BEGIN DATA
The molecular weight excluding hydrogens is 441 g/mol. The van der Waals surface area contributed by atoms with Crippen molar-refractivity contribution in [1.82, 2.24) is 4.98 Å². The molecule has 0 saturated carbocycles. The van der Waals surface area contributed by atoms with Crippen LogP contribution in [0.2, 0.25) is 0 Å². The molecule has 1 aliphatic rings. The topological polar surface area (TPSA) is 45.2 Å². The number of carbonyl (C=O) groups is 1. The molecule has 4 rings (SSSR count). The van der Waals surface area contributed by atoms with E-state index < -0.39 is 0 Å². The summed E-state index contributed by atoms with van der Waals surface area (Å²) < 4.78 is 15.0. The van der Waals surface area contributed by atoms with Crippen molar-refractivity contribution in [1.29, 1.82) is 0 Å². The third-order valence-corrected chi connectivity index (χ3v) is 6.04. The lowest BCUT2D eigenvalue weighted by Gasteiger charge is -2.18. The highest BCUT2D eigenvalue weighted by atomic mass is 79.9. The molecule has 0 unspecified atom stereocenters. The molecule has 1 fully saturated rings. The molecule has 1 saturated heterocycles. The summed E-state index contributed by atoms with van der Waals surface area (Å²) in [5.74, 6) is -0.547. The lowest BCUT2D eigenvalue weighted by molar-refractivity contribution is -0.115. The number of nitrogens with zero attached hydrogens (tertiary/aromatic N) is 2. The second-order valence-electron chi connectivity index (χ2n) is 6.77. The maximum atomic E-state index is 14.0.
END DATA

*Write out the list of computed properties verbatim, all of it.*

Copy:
The molecular weight excluding hydrogens is 441 g/mol. The van der Waals surface area contributed by atoms with Crippen molar-refractivity contribution in [1.82, 2.24) is 4.98 Å². The molecule has 0 saturated carbocycles. The van der Waals surface area contributed by atoms with Crippen LogP contribution in [0.2, 0.25) is 0 Å². The molecule has 1 aliphatic rings. The topological polar surface area (TPSA) is 45.2 Å². The number of carbonyl (C=O) groups is 1. The molecule has 4 rings (SSSR count). The van der Waals surface area contributed by atoms with E-state index < -0.39 is 0 Å². The summed E-state index contributed by atoms with van der Waals surface area (Å²) < 4.78 is 15.0. The van der Waals surface area contributed by atoms with Crippen molar-refractivity contribution in [1.29, 1.82) is 0 Å². The third-order valence-corrected chi connectivity index (χ3v) is 6.04. The lowest BCUT2D eigenvalue weighted by Gasteiger charge is -2.18. The highest BCUT2D eigenvalue weighted by atomic mass is 79.9. The molecule has 0 unspecified atom stereocenters. The molecule has 1 fully saturated rings. The molecule has 1 saturated heterocycles. The summed E-state index contributed by atoms with van der Waals surface area (Å²) in [5.74, 6) is -0.547. The lowest BCUT2D eigenvalue weighted by molar-refractivity contribution is -0.115. The number of nitrogens with zero attached hydrogens (tertiary/aromatic N) is 2. The second-order valence-electron chi connectivity index (χ2n) is 6.77. The maximum atomic E-state index is 14.0.